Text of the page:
Algae Supplement Spirulina Studied for ALS Treatment
Patients suffering from ALS, Lou Gehrig's disease, could find some help from the algae supplement Spirulina that has been found by University of Florida researchers to have neuroprotecitve properties.
The effect of the supplement was found in mouse studies. A spirulina supplement was found to delay the progression and onset of symptoms of ALS, perhaps from the anti-oxidants and anti-inflammatory effect.
The Florida researchers have also explored the effects of spirulina and blueberries in past studies, finding neuroprotective properties related to stroke and aging. Now they say there may be some antioxidants and anti-inflammatories in the blue-green algae that could keep Lou Gehrig's disease from progressing.
Lead study author, Svitlana Garbuzova-Davis, PhD, DSc, assistant professor in the Department of Neurosurgery and Brain Repair at USF says, "Most available treatments relieve symptoms without altering the underlying disease. However, evidence for oxidative stress has been associated with ALS and, in our past studies, we demonstrated potent decreases in markers of oxidative damage and inflammation in aged rats fed diets supplemented with spirulina or spinach."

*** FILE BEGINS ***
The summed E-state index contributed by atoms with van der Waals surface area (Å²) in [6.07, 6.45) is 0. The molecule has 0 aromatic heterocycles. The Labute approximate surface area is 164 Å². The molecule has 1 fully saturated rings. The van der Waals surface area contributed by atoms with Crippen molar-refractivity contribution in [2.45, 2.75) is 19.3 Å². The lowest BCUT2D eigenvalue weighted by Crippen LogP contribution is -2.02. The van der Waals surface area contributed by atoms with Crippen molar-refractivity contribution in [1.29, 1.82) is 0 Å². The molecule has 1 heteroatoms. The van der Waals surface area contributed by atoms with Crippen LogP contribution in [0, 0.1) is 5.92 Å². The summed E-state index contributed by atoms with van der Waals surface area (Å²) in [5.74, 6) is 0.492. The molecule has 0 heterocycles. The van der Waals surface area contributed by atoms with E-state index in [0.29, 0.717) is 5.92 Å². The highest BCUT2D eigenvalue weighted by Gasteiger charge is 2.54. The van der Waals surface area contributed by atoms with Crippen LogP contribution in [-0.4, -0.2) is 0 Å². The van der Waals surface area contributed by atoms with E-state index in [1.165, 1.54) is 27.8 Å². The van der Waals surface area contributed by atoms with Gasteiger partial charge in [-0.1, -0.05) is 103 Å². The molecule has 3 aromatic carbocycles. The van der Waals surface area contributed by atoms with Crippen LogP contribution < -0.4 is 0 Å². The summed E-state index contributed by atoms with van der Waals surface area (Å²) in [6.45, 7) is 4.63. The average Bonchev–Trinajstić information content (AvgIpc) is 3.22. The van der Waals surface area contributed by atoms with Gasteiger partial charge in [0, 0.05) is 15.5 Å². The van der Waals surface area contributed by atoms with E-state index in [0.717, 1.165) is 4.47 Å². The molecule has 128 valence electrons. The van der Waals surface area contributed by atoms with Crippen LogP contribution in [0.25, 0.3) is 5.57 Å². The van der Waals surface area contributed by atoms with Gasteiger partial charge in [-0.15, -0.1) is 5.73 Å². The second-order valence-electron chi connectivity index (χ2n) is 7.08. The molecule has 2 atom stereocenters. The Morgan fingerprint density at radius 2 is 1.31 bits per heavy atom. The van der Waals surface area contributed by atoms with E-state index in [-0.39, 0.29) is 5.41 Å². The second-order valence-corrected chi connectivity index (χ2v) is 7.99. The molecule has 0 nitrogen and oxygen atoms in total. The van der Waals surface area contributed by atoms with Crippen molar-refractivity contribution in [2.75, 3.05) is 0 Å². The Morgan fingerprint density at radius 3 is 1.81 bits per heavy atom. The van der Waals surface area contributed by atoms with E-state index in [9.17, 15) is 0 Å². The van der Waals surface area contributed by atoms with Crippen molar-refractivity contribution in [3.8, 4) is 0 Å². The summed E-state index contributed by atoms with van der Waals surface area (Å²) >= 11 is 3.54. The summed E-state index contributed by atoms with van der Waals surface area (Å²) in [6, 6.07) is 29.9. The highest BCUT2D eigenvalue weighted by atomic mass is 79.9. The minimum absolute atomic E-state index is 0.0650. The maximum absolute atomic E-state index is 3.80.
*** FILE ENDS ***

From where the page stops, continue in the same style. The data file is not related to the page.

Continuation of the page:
For the initial study, spirulina was given to mice without ALS symptoms. For the current study, two groups of mice were compared - one group received the spirulina supplement and another was used as a control. Over the ten week study period, the mice receiving the blue-green algae supplement experienced reduced inflammatory markers and motor neuron degeneration that is characteristic of Lou Gehrig's disease as it progresses.
In the future, the scientists will explore the effect of the supplement on mice with symptomatic Lou Gehrig's disease. The researchers plan to look at the effect on lifespan and perform motor neuron counts to delve deeper into whether spirulina might be able to help treat ALS patients.
The Open Tissue Engineering and Regenerative Medicine Journal (3:36-41)